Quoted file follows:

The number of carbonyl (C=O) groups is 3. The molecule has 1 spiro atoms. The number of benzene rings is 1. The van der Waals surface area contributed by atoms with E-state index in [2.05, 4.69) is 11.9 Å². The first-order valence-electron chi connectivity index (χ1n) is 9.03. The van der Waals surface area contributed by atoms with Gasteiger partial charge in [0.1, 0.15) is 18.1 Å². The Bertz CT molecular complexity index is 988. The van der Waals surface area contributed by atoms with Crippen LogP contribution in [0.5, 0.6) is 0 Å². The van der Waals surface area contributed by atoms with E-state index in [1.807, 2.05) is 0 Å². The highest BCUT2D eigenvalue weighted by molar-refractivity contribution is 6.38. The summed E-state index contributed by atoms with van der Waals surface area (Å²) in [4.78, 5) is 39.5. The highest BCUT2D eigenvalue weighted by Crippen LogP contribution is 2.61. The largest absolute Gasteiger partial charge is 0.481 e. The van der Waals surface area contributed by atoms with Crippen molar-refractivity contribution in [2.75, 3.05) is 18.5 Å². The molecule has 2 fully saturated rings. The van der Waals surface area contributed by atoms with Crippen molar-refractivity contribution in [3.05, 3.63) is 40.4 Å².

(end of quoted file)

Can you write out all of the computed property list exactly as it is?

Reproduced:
The number of carbonyl (C=O) groups is 3. The molecule has 1 spiro atoms. The number of benzene rings is 1. The van der Waals surface area contributed by atoms with E-state index in [2.05, 4.69) is 11.9 Å². The first-order valence-electron chi connectivity index (χ1n) is 9.03. The van der Waals surface area contributed by atoms with Gasteiger partial charge in [0.1, 0.15) is 18.1 Å². The Bertz CT molecular complexity index is 988. The van der Waals surface area contributed by atoms with Crippen LogP contribution in [0.5, 0.6) is 0 Å². The van der Waals surface area contributed by atoms with E-state index in [1.807, 2.05) is 0 Å². The highest BCUT2D eigenvalue weighted by molar-refractivity contribution is 6.38. The summed E-state index contributed by atoms with van der Waals surface area (Å²) in [4.78, 5) is 39.5. The highest BCUT2D eigenvalue weighted by Crippen LogP contribution is 2.61. The largest absolute Gasteiger partial charge is 0.481 e. The van der Waals surface area contributed by atoms with Crippen molar-refractivity contribution in [2.75, 3.05) is 18.5 Å². The molecule has 2 fully saturated rings. The van der Waals surface area contributed by atoms with Crippen molar-refractivity contribution in [3.05, 3.63) is 40.4 Å².